The reality is that these symptoms all have a significant effect on routines, from running errands to social situations to even just going to sleep. As with any medical issue, the more knowledge you’re armed with, the better. That’s why we rounded up just some of the ways depression influences a person’s day-to-day life.
Below are a few ways people with the disorder interact differently with the world compared to their peers:
People with depression often ignore routine appointments.
For most, haircuts or dermatologist visits are expected blips on the calendar. However, depression can make these events feel like monumental tasks.
A case in point is a heartbreaking account from Kate Langman, a Wisconsin-based hairstylist. Her Facebook post (featured above) went viral after she shared the story of a client with depression who came into the salon.
Depression makes them see things through a glass half empty.
The condition often makes the person living with it see everything from a pessimistic perspective.
“Depression is a negative view of self, of the world and of the future,” Greden said. “Everything is sort of being seen through dark-colored glasses … It’s pretty common, when people are depressed, for them to think that no one understands them ― and that’s a really tough place to be.”
People with depression have brains that are more prone to stress.
In other words, the condition isn’t just something they “made up” or can “get over” so quickly. It’s a physiological issue that requires care.
Depression makes them want to push others away.
A common side effect of depression is changes to relationships. People living with the disorder may start to withdraw from their friends and family, and the mood symptoms may cause them to become irritable or angry.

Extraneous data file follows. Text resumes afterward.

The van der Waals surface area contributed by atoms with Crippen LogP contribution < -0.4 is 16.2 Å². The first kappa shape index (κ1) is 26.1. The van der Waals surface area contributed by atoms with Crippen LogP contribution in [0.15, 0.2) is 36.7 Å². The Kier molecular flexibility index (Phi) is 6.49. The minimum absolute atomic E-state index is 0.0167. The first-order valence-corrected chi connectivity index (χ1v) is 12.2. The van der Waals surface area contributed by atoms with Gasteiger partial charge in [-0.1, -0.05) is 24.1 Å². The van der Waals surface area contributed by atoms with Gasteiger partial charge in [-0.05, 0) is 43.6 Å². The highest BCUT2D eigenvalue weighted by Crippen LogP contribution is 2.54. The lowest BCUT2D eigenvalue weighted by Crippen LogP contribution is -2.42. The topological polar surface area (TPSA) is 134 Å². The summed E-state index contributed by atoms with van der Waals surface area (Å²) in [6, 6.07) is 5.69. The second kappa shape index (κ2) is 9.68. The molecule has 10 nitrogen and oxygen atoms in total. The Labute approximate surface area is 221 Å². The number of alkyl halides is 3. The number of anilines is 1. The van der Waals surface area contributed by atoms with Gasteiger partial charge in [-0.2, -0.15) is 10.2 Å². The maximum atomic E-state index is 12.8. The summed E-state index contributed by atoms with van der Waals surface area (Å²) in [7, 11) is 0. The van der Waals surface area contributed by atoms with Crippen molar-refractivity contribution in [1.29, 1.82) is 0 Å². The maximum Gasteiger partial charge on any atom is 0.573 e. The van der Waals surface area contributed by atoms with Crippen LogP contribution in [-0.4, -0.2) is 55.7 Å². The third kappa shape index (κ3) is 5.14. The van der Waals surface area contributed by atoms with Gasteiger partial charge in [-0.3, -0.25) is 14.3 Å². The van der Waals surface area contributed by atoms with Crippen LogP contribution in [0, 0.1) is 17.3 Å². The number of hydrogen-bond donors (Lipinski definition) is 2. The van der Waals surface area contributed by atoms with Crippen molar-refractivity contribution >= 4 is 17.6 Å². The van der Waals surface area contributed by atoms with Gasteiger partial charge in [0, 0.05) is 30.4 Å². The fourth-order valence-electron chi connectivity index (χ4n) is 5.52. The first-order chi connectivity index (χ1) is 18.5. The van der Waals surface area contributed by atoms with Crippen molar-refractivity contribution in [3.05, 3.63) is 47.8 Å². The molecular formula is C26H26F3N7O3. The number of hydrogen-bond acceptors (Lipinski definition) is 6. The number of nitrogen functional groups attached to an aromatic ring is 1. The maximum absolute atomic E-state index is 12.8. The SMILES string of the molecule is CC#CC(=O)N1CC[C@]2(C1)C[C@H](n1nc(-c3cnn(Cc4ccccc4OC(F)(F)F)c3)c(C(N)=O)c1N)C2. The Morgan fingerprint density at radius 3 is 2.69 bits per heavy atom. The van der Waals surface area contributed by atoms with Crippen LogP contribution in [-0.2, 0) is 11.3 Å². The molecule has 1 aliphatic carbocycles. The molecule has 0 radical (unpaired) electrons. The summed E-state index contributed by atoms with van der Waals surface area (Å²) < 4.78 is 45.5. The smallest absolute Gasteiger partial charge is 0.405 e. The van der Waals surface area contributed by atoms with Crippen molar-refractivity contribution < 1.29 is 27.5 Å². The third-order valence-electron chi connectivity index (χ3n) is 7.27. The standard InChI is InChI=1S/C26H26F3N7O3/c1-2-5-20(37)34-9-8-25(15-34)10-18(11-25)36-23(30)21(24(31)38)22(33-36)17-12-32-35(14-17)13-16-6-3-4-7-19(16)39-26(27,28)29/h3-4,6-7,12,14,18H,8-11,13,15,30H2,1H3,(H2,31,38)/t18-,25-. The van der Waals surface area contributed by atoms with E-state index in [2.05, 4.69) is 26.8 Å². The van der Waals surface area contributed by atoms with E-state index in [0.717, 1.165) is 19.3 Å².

I wish he knew how overwhelming being sad during a depressive state is … sometimes it would be really nice to get a hug, instead of just the cold shoulder and being ignored because it is difficult to understand. Support is worth more than words could ever say.
People with depression may need to see doctors more regularly.
Depression not only needs to be treated by a professional, but it also could put the person at a greater risk for other illnesses. So seeing doctors, between primary care physicians or mental health workers, on a more regular basis is so key when it comes to managing the condition.
“Depression is a common problem,” Ken Duckworth, medical director of the National Alliance on Mental Illness, previously told HuffPost. “There shouldn’t be shame in seeking help for that. People wouldn’t feel shamed if they got help for a broken arm. Depression is much like that. It’s treatable and you should tend to it.”
Ultimately, depression ― just like any other medical illness ― alters a person’s daily existence. And the more people keep that in mind, the less stigma and more understanding there will be about what it means to live with the disorder.